Board room… we are looking at the story of Jonah and the Whale for our next Messy Church and I really want to do this activity with the children:
Post Script: I found this site (Strategies for dealing with change) when I was looking for something to help someone I love who is going through some really difficult, anxious times. I found this picture, and thought it would be great to share with you too. Please visit the host site for more like this.
Closing Notes… I began this post this morning, about 12 hours ago (which is why I said the sky is clear blue and not the midnight black it is now) and today has been another one that has been packed with drama, fun, music, family, planning, crafting and laughter. I thank God that my life is so varied and that it is filled with so many people who stimulate me in so many different ways. I have to say that being a mum is challenging at the minute, and I trust God to see us through the particular storm we are weathering just now. I am grateful to my friends who visited today too – a bit of a giggle and a chat with people you love goes a long way to making things feel better! And music. Ah music. Where would I be without you? Laughing with Ethan and Megan in the car going to band rehearsal tonight and having fun finding music that we all like. Fortunately all three of us have similar musical taste and we enjoyed a great 45 minutes each way listening to all sorts of stuff, from First Class’ “Beach Baby”, to the cast recording of songs from “Sweet Charity”, by way of Glen Campbell and his “Rhinestone Cowboy” (with alternative words, courtesy of yours truly) and a bit of “Hairspray” to finish with. You definitely can’t stop the beat if you’re travelling with the Pamster at the minute!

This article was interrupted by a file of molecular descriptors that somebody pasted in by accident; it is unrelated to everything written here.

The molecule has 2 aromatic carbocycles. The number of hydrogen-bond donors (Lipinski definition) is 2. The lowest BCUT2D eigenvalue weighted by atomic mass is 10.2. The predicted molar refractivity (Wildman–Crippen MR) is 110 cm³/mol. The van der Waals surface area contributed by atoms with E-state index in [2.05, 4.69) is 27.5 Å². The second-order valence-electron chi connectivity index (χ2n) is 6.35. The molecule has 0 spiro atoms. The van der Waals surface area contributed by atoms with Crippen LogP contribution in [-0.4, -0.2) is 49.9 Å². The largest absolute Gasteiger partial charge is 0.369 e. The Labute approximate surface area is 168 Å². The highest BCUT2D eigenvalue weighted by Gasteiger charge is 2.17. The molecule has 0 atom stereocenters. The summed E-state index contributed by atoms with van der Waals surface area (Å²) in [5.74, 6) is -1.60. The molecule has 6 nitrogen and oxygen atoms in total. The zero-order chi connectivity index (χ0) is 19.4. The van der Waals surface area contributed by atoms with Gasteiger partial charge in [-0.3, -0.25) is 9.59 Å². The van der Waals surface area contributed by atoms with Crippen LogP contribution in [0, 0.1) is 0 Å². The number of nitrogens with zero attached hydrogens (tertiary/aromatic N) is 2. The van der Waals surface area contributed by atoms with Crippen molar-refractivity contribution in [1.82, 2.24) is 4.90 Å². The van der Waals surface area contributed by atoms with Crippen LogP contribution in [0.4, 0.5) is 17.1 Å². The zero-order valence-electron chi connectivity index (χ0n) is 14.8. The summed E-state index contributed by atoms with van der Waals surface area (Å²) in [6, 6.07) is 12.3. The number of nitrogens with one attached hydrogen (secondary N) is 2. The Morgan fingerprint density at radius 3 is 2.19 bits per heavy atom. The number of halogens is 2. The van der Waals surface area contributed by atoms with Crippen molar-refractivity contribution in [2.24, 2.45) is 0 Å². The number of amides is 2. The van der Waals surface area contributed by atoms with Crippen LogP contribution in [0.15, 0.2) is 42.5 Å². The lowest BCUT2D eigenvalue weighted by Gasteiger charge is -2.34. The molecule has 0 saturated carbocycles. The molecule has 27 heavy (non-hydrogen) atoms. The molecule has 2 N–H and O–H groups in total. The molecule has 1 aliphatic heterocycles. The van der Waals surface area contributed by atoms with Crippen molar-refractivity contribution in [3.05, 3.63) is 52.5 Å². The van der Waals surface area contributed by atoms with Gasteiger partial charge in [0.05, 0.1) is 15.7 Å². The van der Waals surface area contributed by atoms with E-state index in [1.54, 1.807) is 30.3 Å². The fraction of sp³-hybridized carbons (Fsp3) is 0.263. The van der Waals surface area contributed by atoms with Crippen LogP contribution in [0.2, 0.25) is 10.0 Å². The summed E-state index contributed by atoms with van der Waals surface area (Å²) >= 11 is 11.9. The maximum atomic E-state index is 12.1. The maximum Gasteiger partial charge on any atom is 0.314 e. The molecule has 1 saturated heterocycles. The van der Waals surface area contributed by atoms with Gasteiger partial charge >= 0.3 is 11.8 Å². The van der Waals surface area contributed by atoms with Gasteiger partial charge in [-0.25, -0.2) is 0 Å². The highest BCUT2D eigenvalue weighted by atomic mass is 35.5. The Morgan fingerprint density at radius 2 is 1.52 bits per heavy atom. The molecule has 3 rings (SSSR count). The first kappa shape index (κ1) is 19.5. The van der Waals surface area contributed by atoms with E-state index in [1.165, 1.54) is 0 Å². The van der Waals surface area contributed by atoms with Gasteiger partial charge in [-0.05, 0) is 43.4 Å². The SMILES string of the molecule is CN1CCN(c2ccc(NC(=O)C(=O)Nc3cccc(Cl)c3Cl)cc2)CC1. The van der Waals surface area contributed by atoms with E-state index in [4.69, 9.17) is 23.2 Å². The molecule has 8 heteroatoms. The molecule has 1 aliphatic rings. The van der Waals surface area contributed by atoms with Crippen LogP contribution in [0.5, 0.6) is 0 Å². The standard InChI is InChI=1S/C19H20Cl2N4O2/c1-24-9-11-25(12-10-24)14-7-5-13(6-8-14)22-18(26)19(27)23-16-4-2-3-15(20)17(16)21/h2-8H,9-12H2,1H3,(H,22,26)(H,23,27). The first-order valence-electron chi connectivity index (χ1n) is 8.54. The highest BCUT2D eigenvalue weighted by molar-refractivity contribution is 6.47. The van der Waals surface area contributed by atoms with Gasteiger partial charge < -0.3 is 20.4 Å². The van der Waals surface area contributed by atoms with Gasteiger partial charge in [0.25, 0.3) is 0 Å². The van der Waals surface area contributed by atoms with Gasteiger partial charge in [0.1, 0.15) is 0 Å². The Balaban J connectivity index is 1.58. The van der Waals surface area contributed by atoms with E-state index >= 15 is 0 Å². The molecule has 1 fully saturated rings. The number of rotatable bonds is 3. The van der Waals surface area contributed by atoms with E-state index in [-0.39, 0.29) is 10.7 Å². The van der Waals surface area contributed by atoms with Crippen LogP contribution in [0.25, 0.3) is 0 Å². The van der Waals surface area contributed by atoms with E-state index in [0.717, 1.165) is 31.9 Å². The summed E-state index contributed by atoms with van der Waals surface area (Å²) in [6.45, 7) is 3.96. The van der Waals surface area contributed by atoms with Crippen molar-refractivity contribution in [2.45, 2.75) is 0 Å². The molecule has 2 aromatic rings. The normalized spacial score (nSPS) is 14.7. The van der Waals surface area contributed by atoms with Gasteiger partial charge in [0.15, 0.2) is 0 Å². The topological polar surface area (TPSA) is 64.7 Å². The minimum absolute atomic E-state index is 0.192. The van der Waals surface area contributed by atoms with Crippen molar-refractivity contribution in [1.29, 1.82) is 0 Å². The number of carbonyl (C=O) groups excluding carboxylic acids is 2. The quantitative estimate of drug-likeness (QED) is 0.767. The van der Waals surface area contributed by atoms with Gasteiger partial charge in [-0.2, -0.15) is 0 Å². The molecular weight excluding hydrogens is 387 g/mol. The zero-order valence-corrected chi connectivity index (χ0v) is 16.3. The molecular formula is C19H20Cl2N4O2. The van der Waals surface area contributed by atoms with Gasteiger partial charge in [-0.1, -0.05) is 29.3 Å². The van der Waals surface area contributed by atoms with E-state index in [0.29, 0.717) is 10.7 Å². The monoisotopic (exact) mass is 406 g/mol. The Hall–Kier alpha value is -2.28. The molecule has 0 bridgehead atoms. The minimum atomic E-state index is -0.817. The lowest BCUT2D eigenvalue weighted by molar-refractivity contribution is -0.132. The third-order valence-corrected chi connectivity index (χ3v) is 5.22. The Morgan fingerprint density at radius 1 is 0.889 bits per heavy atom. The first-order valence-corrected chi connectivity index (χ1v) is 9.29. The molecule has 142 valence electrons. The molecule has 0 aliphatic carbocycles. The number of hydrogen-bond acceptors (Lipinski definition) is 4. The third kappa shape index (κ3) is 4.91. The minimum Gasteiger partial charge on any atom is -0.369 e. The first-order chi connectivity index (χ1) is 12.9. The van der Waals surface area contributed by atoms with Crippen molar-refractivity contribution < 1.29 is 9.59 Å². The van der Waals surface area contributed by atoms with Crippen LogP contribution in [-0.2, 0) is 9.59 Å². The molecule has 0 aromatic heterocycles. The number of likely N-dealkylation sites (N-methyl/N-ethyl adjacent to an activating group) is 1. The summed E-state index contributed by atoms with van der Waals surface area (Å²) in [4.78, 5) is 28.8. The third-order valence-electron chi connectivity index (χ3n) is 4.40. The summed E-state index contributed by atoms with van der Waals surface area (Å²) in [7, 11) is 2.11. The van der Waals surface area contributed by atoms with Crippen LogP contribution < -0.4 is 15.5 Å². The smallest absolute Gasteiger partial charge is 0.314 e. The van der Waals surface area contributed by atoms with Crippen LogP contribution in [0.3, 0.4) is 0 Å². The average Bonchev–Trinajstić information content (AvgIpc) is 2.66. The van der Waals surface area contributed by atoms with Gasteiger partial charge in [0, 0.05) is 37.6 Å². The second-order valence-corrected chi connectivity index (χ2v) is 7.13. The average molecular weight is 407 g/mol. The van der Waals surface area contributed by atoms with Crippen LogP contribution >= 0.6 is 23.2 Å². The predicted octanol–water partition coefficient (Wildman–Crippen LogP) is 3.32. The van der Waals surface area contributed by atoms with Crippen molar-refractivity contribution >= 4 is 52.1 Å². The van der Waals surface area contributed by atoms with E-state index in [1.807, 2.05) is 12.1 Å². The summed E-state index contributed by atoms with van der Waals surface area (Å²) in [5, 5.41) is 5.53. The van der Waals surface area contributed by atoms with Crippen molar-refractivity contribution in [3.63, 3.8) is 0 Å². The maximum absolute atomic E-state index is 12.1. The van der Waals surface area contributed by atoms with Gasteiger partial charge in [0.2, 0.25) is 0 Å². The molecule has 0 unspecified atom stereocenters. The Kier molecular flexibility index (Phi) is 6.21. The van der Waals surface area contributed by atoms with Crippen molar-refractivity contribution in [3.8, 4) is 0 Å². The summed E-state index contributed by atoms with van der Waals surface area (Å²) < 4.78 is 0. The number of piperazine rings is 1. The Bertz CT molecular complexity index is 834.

“She” by Pete Brassett
From the blurb: A gripping murder mystery detective thriller that keeps you guessing until the end.
Background/plot: A serial killer is at work in London, and the newly-formed team of DI Munro and DS West work together to find out what is happening.
My overall impression? I’m in two minds about this book. I was part blown away, and part disappointed so overall I’m not very impressed to be honest.
The positives first: The plot was great, the storyline was original and the ending was satisfying, if somewhat confusing and open-ended. Some chapters were written in the first person from one character’s point of view, and the third-person narrative switches between the killer and the police which altogether, makes it a very interesting read.